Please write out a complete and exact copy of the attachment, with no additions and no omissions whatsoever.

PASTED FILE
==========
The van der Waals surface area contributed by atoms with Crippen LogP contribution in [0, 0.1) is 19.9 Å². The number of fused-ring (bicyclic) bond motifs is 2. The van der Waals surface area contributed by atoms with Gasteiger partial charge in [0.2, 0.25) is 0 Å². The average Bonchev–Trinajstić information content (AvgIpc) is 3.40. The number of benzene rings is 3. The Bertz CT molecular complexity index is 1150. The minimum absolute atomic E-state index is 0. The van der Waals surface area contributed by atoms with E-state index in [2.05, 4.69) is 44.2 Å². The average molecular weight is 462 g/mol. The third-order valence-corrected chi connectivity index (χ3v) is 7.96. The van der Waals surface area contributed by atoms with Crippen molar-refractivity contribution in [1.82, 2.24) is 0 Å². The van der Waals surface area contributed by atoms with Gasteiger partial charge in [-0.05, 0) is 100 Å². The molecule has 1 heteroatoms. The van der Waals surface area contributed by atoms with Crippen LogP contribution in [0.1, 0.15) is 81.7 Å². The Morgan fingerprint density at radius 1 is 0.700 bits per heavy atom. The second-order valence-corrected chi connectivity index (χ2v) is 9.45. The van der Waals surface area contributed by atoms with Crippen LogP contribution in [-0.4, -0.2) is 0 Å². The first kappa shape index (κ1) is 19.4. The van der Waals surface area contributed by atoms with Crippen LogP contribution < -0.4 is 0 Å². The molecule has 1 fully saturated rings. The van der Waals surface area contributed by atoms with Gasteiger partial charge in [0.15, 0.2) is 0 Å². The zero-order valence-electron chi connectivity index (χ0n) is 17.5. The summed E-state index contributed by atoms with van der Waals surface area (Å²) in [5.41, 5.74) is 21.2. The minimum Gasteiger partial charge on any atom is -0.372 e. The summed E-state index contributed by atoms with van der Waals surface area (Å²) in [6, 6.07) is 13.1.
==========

The van der Waals surface area contributed by atoms with Crippen LogP contribution in [0, 0.1) is 19.9 Å². The number of fused-ring (bicyclic) bond motifs is 2. The van der Waals surface area contributed by atoms with Gasteiger partial charge in [0.2, 0.25) is 0 Å². The average Bonchev–Trinajstić information content (AvgIpc) is 3.40. The number of benzene rings is 3. The Bertz CT molecular complexity index is 1150. The minimum absolute atomic E-state index is 0. The van der Waals surface area contributed by atoms with E-state index in [2.05, 4.69) is 44.2 Å². The average molecular weight is 462 g/mol. The third-order valence-corrected chi connectivity index (χ3v) is 7.96. The van der Waals surface area contributed by atoms with Crippen molar-refractivity contribution in [1.82, 2.24) is 0 Å². The van der Waals surface area contributed by atoms with Gasteiger partial charge in [-0.05, 0) is 100 Å². The molecule has 1 heteroatoms. The van der Waals surface area contributed by atoms with Crippen LogP contribution in [0.1, 0.15) is 81.7 Å². The Morgan fingerprint density at radius 1 is 0.700 bits per heavy atom. The second-order valence-corrected chi connectivity index (χ2v) is 9.45. The van der Waals surface area contributed by atoms with Crippen LogP contribution in [-0.4, -0.2) is 0 Å². The first kappa shape index (κ1) is 19.4. The van der Waals surface area contributed by atoms with Crippen LogP contribution < -0.4 is 0 Å². The molecule has 1 fully saturated rings. The van der Waals surface area contributed by atoms with Gasteiger partial charge in [0.15, 0.2) is 0 Å². The zero-order valence-electron chi connectivity index (χ0n) is 17.5. The summed E-state index contributed by atoms with van der Waals surface area (Å²) in [5.41, 5.74) is 21.2. The minimum Gasteiger partial charge on any atom is -0.372 e. The summed E-state index contributed by atoms with van der Waals surface area (Å²) in [6, 6.07) is 13.1.